Management of Adults with Acute Streptococcal Pharyngitis: Minimal Value for Backup Strep Testing and Overuse of Antibiotics
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- Nakhoul, G.N. & Hickner, J. J GEN INTERN MED (2013) 28: 830. doi:10.1007/s11606-012-2245-8
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Rapid antigen detection tests (RADT) are commonly used to guide appropriate antibiotic treatment of group A beta-hemolytic streptococcal (GABHS) pharyngitis. In adults, there is controversy about the need for routine backup testing of negative RADT.
Estimate the costs and benefits in adults of routine backup testing by DNA Gen-probe of negative RADT (Acceava).
Observational follow-up study.
All patients aged 18 years and older visiting a Cleveland Clinic generalist physician in 2009 and 2010 with a visit diagnosis of acute pharyngitis (ICD codes 462, 034.0).
The patients were identified using the Cleveland Clinic Epic Clarity database. We determined the proportion of false negative RADT, antibiotic prescription patterns and rate of serious suppurative complications within 30 days of the office visit.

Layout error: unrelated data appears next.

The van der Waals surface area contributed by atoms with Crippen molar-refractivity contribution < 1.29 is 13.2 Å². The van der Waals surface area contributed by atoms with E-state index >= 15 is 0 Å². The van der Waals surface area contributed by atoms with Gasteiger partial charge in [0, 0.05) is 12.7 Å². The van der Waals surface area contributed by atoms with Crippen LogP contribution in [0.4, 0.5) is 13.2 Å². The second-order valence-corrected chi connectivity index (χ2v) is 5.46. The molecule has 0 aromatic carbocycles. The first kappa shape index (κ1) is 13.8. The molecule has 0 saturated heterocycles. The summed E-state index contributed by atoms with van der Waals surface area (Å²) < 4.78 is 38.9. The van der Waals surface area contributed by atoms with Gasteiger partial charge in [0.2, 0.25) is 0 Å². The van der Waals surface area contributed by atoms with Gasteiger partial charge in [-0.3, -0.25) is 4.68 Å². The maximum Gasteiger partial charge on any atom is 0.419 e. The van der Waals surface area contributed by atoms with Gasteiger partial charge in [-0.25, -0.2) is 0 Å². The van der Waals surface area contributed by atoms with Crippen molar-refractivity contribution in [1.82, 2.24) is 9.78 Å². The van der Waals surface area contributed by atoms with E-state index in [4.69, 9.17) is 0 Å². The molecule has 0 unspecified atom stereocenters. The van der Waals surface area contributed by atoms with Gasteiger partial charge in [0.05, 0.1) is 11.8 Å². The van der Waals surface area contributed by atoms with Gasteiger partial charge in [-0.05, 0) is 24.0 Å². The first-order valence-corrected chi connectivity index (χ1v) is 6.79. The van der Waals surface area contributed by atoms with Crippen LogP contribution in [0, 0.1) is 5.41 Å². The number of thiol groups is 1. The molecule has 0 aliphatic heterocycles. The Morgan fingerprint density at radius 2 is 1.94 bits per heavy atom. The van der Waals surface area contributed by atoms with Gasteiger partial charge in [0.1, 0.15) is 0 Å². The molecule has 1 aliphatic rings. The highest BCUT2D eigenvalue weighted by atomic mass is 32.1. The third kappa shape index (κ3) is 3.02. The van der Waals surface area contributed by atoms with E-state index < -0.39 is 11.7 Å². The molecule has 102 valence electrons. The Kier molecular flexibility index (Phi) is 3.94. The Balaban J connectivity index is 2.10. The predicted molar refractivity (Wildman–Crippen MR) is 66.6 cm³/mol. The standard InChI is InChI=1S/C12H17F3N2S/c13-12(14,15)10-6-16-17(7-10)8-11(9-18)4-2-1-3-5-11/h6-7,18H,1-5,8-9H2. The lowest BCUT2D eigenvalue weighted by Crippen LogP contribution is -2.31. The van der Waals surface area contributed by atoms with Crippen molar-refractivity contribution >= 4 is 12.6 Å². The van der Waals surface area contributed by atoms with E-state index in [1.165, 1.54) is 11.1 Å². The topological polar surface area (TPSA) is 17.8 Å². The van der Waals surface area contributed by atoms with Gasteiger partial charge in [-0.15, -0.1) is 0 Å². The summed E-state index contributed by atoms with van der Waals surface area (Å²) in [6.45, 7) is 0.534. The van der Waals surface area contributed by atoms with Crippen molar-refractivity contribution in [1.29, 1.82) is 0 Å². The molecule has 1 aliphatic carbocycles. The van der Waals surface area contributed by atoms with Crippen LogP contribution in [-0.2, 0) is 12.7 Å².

Of 25,130 patients with acute pharyngitis, 19 % had no testing and 81 % were tested. Of the 15,555 patients that had a negative RADT and follow-up DNA probe, 6 % had a positive DNA probe. Of the 953 patients who had a negative RADT and a positive DNA strep probe, 48 % received an antibiotic prescription at the time of the visit and 51 % received an antibiotic prescription after an average of 2.3 days. Only one patient with a negative RADT and no follow-up DNA probe developed a peritonsillar abscess. Overall, of the 15,555 DNA probes performed, management was altered in only 3 % of the patients at a total cost of $1,757,715. Fifty-six percent received an antibiotic while only 19.5 % had a confirmed strep throat diagnosis.
The false negative rate of Acceava RADT for the diagnosis of GABHS pharyngitis was 6 %. We question the benefit of routine DNA probe backup testing in adults because of its substantial cost, an average delay in antibiotic prescribing of over 2 days, and because suppurative complications are very uncommon. We found a high rate of inappropriate antibiotic prescribing.